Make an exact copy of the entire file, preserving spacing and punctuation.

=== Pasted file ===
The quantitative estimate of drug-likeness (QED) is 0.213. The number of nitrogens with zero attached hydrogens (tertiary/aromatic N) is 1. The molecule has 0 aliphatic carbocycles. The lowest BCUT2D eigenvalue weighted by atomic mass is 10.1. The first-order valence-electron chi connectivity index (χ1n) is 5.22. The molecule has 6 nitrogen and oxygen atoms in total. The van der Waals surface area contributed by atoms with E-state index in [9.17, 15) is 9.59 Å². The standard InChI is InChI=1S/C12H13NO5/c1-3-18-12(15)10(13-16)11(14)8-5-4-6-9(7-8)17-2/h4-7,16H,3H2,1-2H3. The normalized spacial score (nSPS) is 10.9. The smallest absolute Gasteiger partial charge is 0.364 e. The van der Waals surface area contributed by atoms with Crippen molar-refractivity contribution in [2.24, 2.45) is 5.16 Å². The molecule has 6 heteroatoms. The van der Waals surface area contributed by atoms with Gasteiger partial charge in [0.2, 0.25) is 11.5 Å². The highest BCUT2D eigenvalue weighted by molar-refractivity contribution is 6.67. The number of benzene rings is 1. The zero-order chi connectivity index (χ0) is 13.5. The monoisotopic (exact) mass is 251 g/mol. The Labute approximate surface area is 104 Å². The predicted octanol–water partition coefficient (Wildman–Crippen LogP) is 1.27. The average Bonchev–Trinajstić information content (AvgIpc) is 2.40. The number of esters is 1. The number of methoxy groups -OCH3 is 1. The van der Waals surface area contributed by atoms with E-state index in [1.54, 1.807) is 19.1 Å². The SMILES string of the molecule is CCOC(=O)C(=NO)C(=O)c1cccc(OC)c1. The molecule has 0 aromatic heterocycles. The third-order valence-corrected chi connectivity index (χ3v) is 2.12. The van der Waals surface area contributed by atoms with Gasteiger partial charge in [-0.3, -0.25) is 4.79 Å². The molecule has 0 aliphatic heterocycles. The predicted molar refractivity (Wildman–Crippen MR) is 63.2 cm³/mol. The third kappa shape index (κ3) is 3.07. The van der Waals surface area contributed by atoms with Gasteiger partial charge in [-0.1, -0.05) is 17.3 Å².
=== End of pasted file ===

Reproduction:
The quantitative estimate of drug-likeness (QED) is 0.213. The number of nitrogens with zero attached hydrogens (tertiary/aromatic N) is 1. The molecule has 0 aliphatic carbocycles. The lowest BCUT2D eigenvalue weighted by atomic mass is 10.1. The first-order valence-electron chi connectivity index (χ1n) is 5.22. The molecule has 6 nitrogen and oxygen atoms in total. The van der Waals surface area contributed by atoms with E-state index in [9.17, 15) is 9.59 Å². The standard InChI is InChI=1S/C12H13NO5/c1-3-18-12(15)10(13-16)11(14)8-5-4-6-9(7-8)17-2/h4-7,16H,3H2,1-2H3. The normalized spacial score (nSPS) is 10.9. The smallest absolute Gasteiger partial charge is 0.364 e. The van der Waals surface area contributed by atoms with Crippen molar-refractivity contribution in [2.24, 2.45) is 5.16 Å². The molecule has 6 heteroatoms. The van der Waals surface area contributed by atoms with Gasteiger partial charge in [0.2, 0.25) is 11.5 Å². The highest BCUT2D eigenvalue weighted by molar-refractivity contribution is 6.67. The number of benzene rings is 1. The zero-order chi connectivity index (χ0) is 13.5. The monoisotopic (exact) mass is 251 g/mol. The Labute approximate surface area is 104 Å². The predicted octanol–water partition coefficient (Wildman–Crippen LogP) is 1.27. The average Bonchev–Trinajstić information content (AvgIpc) is 2.40. The number of esters is 1. The number of methoxy groups -OCH3 is 1. The van der Waals surface area contributed by atoms with E-state index in [1.54, 1.807) is 19.1 Å². The SMILES string of the molecule is CCOC(=O)C(=NO)C(=O)c1cccc(OC)c1. The molecule has 0 aromatic heterocycles. The third-order valence-corrected chi connectivity index (χ3v) is 2.12. The van der Waals surface area contributed by atoms with Gasteiger partial charge in [-0.3, -0.25) is 4.79 Å². The molecule has 0 aliphatic heterocycles. The predicted molar refractivity (Wildman–Crippen MR) is 63.2 cm³/mol. The third kappa shape index (κ3) is 3.07. The van der Waals surface area contributed by atoms with Gasteiger partial charge in [-0.1, -0.05) is 17.3 Å².